Product Information:-

  • For Journals
  • For Books
  • For Case Studies
  • Regional information
Real World Research - #RealWorldResearch
Request a service from our experts.

Learning outcomes and assessment criteria

Options:     Print Version - Learning outcomes and assessment criteria, part 3 Print view

Feedback within an outcomes-based framework

Although informal, verbal feedback is an on-going part of any teaching and learning situation, most educators become aware of feedback when they are assessing students' work. Assessment feedback is usually written, rather than verbal and is therefore accessible to a wider audience (including colleagues and inspectors/evaluators). In addition, many institutions have formal mechanisms for monitoring feedback. Knowing that the words you write about a student's work may themselves be assessed by someone else can be quite daunting but it does serve to focus the mind very clearly when composing assessment feedback.

There are two main purposes of assessment:

  1. evaluation of student learning against some pre-set, possibly external standard often at or near the end of a course of study (summative assessment)
  2. discovery of student strengths and weaknesses during the course of study, with a view to guiding and enhancing learning (formative assessment).

Assessment can only serve the latter function if feedback is provided as well as (or instead of) a grade or mark. Most higher education courses contain both elements and single assessment exercises may fulfill both functions.

Formalized systems and approaches may come into effect and there may be a requirement to give written feedback in a particular form or based on pre-determined criteria. The wording and structure of the assessment brief should specify if this is the case and ideally, a stated proportion of the marks awarded will be allocated for following this format.

Accentuate the positive

In order to act as a positive motivator for change, feedback needs to be constructive, comprehensible, honest and useable. Language used in feedback needs to focus on the desired and specified outcomes of the work, and not on the personality or attributes of the recipient.

Useable, constructive feedback should always suggest areas and means for improvement, rather than leave the student with nowhere to go. This applies to those at the top of the achievement spectrum as much as to those at the bottom. It is important to realize that simple exclamations such as: "Excellent! Outstanding!" are as unhelpful to self-development and improvement as: "Irrelevant! Nonsense!". Students at the top of the ability scale can often feel short-changed by cursory feedback that fails to offer them any sort of progression route.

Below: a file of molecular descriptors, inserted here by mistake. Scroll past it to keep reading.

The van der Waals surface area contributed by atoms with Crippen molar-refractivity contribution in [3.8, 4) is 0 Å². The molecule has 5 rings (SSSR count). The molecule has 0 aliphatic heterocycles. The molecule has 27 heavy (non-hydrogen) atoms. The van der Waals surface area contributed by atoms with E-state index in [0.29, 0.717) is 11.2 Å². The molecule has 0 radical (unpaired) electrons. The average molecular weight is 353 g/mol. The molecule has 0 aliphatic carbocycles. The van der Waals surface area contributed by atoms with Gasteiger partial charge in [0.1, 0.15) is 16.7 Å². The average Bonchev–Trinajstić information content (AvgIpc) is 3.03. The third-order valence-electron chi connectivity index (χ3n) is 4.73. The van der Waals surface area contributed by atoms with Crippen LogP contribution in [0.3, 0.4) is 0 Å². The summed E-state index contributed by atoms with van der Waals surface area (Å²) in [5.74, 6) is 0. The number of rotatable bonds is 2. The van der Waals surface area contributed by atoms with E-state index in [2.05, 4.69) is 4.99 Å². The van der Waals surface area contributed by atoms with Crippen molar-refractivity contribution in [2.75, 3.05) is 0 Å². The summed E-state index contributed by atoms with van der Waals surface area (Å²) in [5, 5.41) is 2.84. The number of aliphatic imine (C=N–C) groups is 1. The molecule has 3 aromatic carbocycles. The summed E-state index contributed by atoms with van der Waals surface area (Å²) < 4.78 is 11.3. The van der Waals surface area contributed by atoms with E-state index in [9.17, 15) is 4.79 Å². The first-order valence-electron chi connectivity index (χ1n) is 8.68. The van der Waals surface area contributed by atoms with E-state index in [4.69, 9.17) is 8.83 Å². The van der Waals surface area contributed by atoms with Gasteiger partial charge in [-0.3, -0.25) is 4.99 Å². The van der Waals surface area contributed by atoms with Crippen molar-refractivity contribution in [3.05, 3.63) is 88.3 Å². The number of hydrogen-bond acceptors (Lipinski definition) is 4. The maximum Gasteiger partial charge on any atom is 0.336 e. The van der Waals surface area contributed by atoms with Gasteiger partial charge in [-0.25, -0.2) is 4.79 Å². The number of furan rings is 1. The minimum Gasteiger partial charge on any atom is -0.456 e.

Conversely, those at the bottom end of the scale can easily become disheartened and demotivated if they receive a relentless litany of negative comment and criticism for their work. It is generally recommended that even critical feedback is prefaced by a positive remark and criticism should be phrased in a neutral, unthreatening and depersonalized way. It should explain clearly what was expected of this answer and how the piece of work being assessed could be improved better to meet those expectations.

The "feedback sandwich"

One simple technique for writing feedback is to wrap negative comments up in a "feedback sandwich" with positive, encouraging remarks before and after them. Without deceiving students into believing that their work was better than it actually was, this technique ensures that the assessment is delivered sensitively and with due respect for the effort that has gone into it.

Where formative assessment in the form of detailed written feedback is accompanied (is it generally is) by a grade or mark awarded, it is vital that the feedback remarks match the grade.

As well as relating explicitly to the learning and assessment criteria for the piece of work in question, feedback will often have other specific functions with particular students, at different times in their studies. Sometimes the role of feedback may be more supportive; offering encouragement and spurring the student to greater efforts or increased self-belief and confidence. At other times it may be aimed at refining the student's critical abilities or offering detailed correction of an argument or data.

A final word of caution on the subject of feedback in assessment: it can be never-ending! Limit remarks to the key points of relevance, where the student can gain most benefit and learning. Develop means of streamlining the feedback process to make it a more efficient use of your time as well as a more effective learning tool for your students.